Today sees two important pieces of economic news for the UK and we can look at the state of play for both by taking a look at the UK Gilt or government bond market. Only last Monday I pointed out this.
there is a small or medium-sized island depending on your perspective which has seen its bonds doing well over the last week or so. It is the UK where the ten-year Gilt yield has fallen from above 1.71% to 1.53%.
Since then the good news has carried on coming to coin a phrase because the ten-year Gilt yield has fallen to 1.37%. If we look back to see what has happened we see that there was a change since around the tenth of this month as up to then bond yields around the world had been rising and took the UK Gilt with them. Actually it is not far off an example of groundhog day as we are pretty much where we were this time last year.
The UK Budget
What the development above means is that the media needs a large slice of humble pie after majoring on this issue.
British Prime Minister Theresa May declared on Wednesday that her government’s austerity push was over after nearly a decade of spending cuts in many areas of public services. ( Reuters on October 3rd).
They then cherry picked this part of the IFS Report from the middle of the month to give a cost for this.
Keeping to the spring statement plans, combined with the commitments to spending on the NHS, defence and aid, would mean that a total of £19 billion would be cut from the day-to-day budgets of unprotected public services by 2022–23.
This had two problems. The first was that this government declared the same thing back in October 2016 but then seemed to suffer from an outbreak of amnesia. The next and to be fair to the IFS they did mention this the public finances are performing well so the mentions of tax rises were not well thought out.
Thus we advance on today’s Budget noting that the recent fall in equity markets has had a much larger impact on Gilt yields than expectations about the Budget and also all the rhetoric about the implications of Brexit. Also it gives us another perspective on the 0.25% Bank Rate rise to 0.75% as Gilt yields are back to where they were then. It took Mark Carney four years to summon up the courage to do something which looks an ever smaller pea shooter.
There may be another impact of this which is on the housing market via fixed-rate mortgages. This is because they tend to track the five-year Gilt yield which has fallen below 1% to 0.96% from the recent peak of 1.26%, meaning there may be some cheaper deals in the offing.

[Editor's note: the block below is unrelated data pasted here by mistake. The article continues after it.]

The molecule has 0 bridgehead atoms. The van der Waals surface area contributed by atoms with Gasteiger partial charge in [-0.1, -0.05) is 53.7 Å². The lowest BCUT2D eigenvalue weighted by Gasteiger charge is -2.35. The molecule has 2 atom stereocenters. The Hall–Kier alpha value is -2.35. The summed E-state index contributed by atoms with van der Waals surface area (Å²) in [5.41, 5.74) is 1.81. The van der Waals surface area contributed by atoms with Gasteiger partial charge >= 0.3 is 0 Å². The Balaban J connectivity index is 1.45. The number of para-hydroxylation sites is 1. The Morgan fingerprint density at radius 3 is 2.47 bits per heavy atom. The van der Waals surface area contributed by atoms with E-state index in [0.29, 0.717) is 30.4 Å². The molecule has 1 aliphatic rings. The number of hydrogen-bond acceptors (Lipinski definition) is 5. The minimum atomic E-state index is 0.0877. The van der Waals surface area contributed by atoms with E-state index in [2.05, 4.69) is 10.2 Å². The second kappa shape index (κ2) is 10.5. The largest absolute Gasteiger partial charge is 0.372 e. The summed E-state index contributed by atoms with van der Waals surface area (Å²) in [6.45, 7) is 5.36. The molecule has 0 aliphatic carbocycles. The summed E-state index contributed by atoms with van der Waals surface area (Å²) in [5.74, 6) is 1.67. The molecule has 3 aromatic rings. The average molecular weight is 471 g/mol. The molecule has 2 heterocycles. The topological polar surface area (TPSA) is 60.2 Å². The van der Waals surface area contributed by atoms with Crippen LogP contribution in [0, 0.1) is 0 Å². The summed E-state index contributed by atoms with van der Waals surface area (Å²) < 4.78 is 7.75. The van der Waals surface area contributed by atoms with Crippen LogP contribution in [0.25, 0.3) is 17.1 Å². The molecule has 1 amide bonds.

As ever we see that various details of the Budget have been leaked. The plan for higher spending on the National Health Service was announced a while back and the last week has seen hints of help for business rates for smaller businesses and more money for road potholes. As the troubled Universal Credit program rumbles on it would not be surprising if money was found to oil its wheels either. As the underlying public finances are good there is scope for the Chancellor to pull a rabbit from the hat should he wish.
Every Budget has the following feature.
Mechanically extrapolating the percentage change in net borrowing that we have seen so far this year over the full fiscal year would imply a deficit for 2018-19 about £11 billion lower than we forecast in March. But that would not take account of the fact that the recent strength of cash corporation tax receipts has yet to be reflected in the accrued borrowing measure.
This is the Office for Budget Responsibility ( OBR ) which has confirmed my first rule of OBR Club once more. This is around a £13 billion error if we allow for the corporation tax changes they mention which they have managed in spite of the economy doing nothing spectacular. Please remember that when their figures are being quoted later along the lines of this from the Colonel in Full Metal Jacket.
Son, all I’ve ever asked of my marines is that they obey my orders as they would the word of God.
The reality is that in this instance “the word of God” as expressed by the media over the next few days will be wrong again.
This has been heading in the opposite direction recently as in a similar pattern to the Euro area we have seen money supply growth weaken. Today;s update for September was mixed on this front. The annual rate of M4 growth fell to 2.5% but the amount of M4 lending rose by £16.5 billion raising its annual rate of growth to 3.1%. So we know that the trend is weak but due to the erratic nature of these numbers we are still not sure how weak.
Next comes something we have been looking for through most of 2018.